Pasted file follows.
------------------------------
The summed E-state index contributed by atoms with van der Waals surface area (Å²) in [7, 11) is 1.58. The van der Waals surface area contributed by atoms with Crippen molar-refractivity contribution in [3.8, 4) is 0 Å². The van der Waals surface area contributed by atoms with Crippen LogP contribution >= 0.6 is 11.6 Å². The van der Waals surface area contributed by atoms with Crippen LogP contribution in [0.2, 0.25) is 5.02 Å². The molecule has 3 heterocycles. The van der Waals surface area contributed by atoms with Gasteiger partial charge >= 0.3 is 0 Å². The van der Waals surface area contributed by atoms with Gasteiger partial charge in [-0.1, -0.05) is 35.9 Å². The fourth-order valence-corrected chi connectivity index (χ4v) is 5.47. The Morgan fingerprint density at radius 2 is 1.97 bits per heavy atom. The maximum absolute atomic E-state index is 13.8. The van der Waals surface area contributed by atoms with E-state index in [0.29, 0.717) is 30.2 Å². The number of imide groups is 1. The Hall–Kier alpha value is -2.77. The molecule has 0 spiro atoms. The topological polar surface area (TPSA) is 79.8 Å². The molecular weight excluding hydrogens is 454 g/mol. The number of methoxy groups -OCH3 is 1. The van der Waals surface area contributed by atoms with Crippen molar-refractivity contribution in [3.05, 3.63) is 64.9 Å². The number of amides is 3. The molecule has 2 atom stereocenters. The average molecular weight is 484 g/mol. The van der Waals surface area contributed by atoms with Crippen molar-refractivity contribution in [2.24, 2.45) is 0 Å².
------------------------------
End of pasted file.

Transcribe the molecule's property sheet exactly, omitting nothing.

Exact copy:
The summed E-state index contributed by atoms with van der Waals surface area (Å²) in [7, 11) is 1.58. The van der Waals surface area contributed by atoms with Crippen molar-refractivity contribution in [3.8, 4) is 0 Å². The van der Waals surface area contributed by atoms with Crippen LogP contribution >= 0.6 is 11.6 Å². The van der Waals surface area contributed by atoms with Crippen LogP contribution in [0.2, 0.25) is 5.02 Å². The molecule has 3 heterocycles. The van der Waals surface area contributed by atoms with Gasteiger partial charge >= 0.3 is 0 Å². The van der Waals surface area contributed by atoms with Gasteiger partial charge in [-0.1, -0.05) is 35.9 Å². The fourth-order valence-corrected chi connectivity index (χ4v) is 5.47. The Morgan fingerprint density at radius 2 is 1.97 bits per heavy atom. The maximum absolute atomic E-state index is 13.8. The van der Waals surface area contributed by atoms with E-state index in [0.29, 0.717) is 30.2 Å². The number of imide groups is 1. The Hall–Kier alpha value is -2.77. The molecule has 0 spiro atoms. The topological polar surface area (TPSA) is 79.8 Å². The molecular weight excluding hydrogens is 454 g/mol. The number of methoxy groups -OCH3 is 1. The van der Waals surface area contributed by atoms with Crippen molar-refractivity contribution in [3.05, 3.63) is 64.9 Å². The number of amides is 3. The molecule has 2 atom stereocenters. The average molecular weight is 484 g/mol. The van der Waals surface area contributed by atoms with Crippen molar-refractivity contribution in [2.24, 2.45) is 0 Å².